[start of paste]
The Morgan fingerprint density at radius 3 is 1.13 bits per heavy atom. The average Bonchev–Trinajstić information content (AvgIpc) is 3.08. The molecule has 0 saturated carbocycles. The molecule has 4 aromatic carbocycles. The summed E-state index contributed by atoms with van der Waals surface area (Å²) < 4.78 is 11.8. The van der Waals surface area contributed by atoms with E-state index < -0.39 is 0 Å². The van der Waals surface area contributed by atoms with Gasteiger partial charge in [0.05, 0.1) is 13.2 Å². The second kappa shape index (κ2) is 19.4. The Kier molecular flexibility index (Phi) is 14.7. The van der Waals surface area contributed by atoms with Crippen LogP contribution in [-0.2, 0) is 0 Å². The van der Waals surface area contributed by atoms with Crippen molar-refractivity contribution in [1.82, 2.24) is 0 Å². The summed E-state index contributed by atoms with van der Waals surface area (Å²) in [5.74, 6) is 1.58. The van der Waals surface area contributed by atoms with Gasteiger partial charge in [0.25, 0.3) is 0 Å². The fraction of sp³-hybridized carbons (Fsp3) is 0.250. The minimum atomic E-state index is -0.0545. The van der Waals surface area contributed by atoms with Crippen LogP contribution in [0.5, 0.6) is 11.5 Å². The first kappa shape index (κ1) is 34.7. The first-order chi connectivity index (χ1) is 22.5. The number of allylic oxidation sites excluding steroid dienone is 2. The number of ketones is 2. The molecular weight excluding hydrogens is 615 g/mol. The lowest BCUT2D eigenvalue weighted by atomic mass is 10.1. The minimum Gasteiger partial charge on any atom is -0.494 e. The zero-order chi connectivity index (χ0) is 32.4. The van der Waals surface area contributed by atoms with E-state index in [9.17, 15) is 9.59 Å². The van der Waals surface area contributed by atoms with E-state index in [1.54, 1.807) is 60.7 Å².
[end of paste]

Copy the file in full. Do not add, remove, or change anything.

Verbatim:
The Morgan fingerprint density at radius 3 is 1.13 bits per heavy atom. The average Bonchev–Trinajstić information content (AvgIpc) is 3.08. The molecule has 0 saturated carbocycles. The molecule has 4 aromatic carbocycles. The summed E-state index contributed by atoms with van der Waals surface area (Å²) < 4.78 is 11.8. The van der Waals surface area contributed by atoms with E-state index < -0.39 is 0 Å². The van der Waals surface area contributed by atoms with Gasteiger partial charge in [0.05, 0.1) is 13.2 Å². The second kappa shape index (κ2) is 19.4. The Kier molecular flexibility index (Phi) is 14.7. The van der Waals surface area contributed by atoms with Crippen LogP contribution in [-0.2, 0) is 0 Å². The van der Waals surface area contributed by atoms with Crippen molar-refractivity contribution in [1.82, 2.24) is 0 Å². The summed E-state index contributed by atoms with van der Waals surface area (Å²) in [5.74, 6) is 1.58. The van der Waals surface area contributed by atoms with Gasteiger partial charge in [0.25, 0.3) is 0 Å². The fraction of sp³-hybridized carbons (Fsp3) is 0.250. The minimum atomic E-state index is -0.0545. The van der Waals surface area contributed by atoms with Crippen LogP contribution in [0.5, 0.6) is 11.5 Å². The first kappa shape index (κ1) is 34.7. The first-order chi connectivity index (χ1) is 22.5. The number of allylic oxidation sites excluding steroid dienone is 2. The number of ketones is 2. The molecular weight excluding hydrogens is 615 g/mol. The lowest BCUT2D eigenvalue weighted by atomic mass is 10.1. The minimum Gasteiger partial charge on any atom is -0.494 e. The zero-order chi connectivity index (χ0) is 32.4. The van der Waals surface area contributed by atoms with E-state index in [9.17, 15) is 9.59 Å². The van der Waals surface area contributed by atoms with E-state index in [1.54, 1.807) is 60.7 Å².